TORONTO -- Blue Jays left fielder Melky Cabrera ran for the first time Friday since being placed on the disabled list with left knee tendinitis.
Cabrera had been taking batting practice with the club, but has largely avoided stress on his legs.
"He's starting to feel better," manager John Gibbons said. "You figure [rest has] got to help a little bit."
The hope is that the minor ailments that have hampered Cabrera for most of the season will be alleviated by a little rest.
"Your legs are everything in hitting: the balance, the power, the driving," Gibbons said. "I think it's got to help somewhat."
Despite being eligible to return from the DL two days before the All-Star break, the Blue Jays may wait until after the Midsummer Classic to activate him to give him some additional time off of his legs.
However, no matter what return date the club has in mind, Cabrera will need at least a few at-bats in the Minor Leagues before returning.
"He's going to need to go get some at-bats," Gibbons said.
McGowan determined to relearn his craft
TORONTO -- The trials and tribulations of Dustin McGowan's Major League career are well known by Blue Jays fans -- glimpses of immense talent overshadowed by long-lasting injuries.
Now 31 and finally healthy for an extended period since 2008, the hard-throwing righty must relearn what made him successful in the past.
"At this point, I need to pitch more just to get that feel again," McGowan said. "The more you do it, the more it comes back to you. I didn't do it for such a long time, that it was like starting all over again.
"Each time you go out there, you get more and more comfortable. You get used to game situations, and that's all part of the game. You want to be comfortable when you go out there, obviously."
Last Sunday, McGowan found himself in a tight ballgame for the first time this season, and he flourished. With the club down a run, McGowan entered the game in the seventh inning in a pivotal matchup vs. the AL East-leading Red Sox, and he held them to a single hit over two innings with two strikeouts.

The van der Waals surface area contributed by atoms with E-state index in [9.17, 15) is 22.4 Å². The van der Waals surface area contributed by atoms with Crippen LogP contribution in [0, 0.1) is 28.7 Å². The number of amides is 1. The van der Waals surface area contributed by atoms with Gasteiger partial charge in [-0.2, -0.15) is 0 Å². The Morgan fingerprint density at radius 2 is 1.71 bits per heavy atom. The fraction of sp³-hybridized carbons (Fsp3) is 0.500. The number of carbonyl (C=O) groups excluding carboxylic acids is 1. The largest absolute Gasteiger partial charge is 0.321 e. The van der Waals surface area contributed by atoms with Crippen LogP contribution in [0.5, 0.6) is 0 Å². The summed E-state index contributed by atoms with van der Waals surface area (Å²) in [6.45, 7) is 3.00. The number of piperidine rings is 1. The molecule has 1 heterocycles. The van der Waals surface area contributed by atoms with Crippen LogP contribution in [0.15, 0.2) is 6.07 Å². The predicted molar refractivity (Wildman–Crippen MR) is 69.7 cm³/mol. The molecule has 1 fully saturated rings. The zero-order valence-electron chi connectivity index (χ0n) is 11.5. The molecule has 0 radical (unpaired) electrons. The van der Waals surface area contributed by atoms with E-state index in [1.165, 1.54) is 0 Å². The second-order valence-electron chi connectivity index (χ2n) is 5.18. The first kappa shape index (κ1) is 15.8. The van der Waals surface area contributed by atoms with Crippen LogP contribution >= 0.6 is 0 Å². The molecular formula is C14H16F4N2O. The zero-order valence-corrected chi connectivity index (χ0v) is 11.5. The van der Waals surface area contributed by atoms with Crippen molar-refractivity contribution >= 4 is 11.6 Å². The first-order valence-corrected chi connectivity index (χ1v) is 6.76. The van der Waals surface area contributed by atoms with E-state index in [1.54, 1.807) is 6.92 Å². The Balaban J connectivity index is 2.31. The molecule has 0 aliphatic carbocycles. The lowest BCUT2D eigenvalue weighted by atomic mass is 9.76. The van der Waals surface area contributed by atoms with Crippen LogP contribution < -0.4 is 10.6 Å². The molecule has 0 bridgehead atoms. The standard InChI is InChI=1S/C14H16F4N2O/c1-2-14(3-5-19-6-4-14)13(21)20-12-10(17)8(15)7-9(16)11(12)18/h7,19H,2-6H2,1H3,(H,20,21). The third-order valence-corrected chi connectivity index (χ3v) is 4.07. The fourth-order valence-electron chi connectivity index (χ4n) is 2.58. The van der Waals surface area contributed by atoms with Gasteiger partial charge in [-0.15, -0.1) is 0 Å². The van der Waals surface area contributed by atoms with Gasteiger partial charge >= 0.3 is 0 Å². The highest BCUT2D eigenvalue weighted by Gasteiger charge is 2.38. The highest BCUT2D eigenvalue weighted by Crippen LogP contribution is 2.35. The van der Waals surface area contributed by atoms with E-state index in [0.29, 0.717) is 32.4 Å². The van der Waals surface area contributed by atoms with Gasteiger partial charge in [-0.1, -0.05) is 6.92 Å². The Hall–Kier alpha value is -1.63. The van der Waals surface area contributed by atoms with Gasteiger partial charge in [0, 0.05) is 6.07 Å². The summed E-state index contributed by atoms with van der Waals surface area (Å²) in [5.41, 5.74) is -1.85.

He followed that up by striking out the heart of the Tigers' lineup in order on Wednesday.
"He's going to start pitching in some more vital innings," manager John Gibbons said. "I think he's earned that right"
For a man who once took a no-hitter into the ninth inning vs. the Rockies in 2007 and has logged over 1,000 innings since turning pro in 2000, having to relearn a craft is a daunting task. It also speaks volumes of the time that McGowan has spent away from the diamond since the injury bug hit him hard five years ago.
In 2008, McGowan was forced to undergo the first of a series of shoulder surgeries -- this one to repair fraying in the labrum of his throwing shoulder. More surgeries followed, and other than a brief stint in late 2011, the right-hander has been away from the game that he loves.
Despite the hardships of what was essentially a five-year stint of rehab and surgeries, the stubborn Savannah, Ga., native refused to give up.
"There's no quit in me," McGowan said.
Although he admits that family and other factors played a role in his decision to keep pursuing his Major League dream, it was the game that he didn't want to let go.
"Never want to give up on something I love to do," McGowan said. "It's been my life since I've been growing up. [It] has been baseball. It's what I've known. It's what I wanted to do."
Now, after all his setbacks, he gets a chance to focus on pitching.
"The most important thing is just me getting back out there and pitching, learning the hitters again and learning myself and what it takes to succeed again," McGowan said. "There's always work to be done.
"This game right here is a game you'll never figure out. Just when you think you've got it figured out, it'll come back and bite you in the butt. So there's always work to be done. I want to learn. I want to learn every time I go out. I want to work on something. The only way to do it is by pitching."
Toronto ensuring Lawrie gets ample at-bats in rehab
TORONTO -- Brett Lawrie played six innings with Class A Lansing on Thursday, and all reports are positive.
"Health-wise, he felt good. His ankle felt good," manager John Gibbons said. "The main thing is his ankle. Get him running around."
Although health remains the No. 1 priority with the Blue Jays and their third baseman, they also refuse to bring Lawrie up before he's ready this time.
Lawrie struggled offensively when he returned to the Blue Jays in April -- he had only taken a handful of at-bats during his rehab assignment -- and he missed most of Spring Training with an oblique issue.
"We want him playing good. .. We want to make sure he looks good, though, especially since last time," Gibbons said.
The 23-year-old managed to hit just above the Mendoza line at .209 with a .268 on-base percentage in 37 games this season. However, the Blue Jays aren't looking for Lawrie to make any mechanical changes to his swing. They just want him to get some at-bats.
For Friday, at least, those will come at Lansing, before moving to a higher level, likely Double-A New Hampshire, over the next couple of days.
Evan Peaslee is an associate reporter for MLB.com. This story was not subject to the approval of Major League Baseball or its clubs.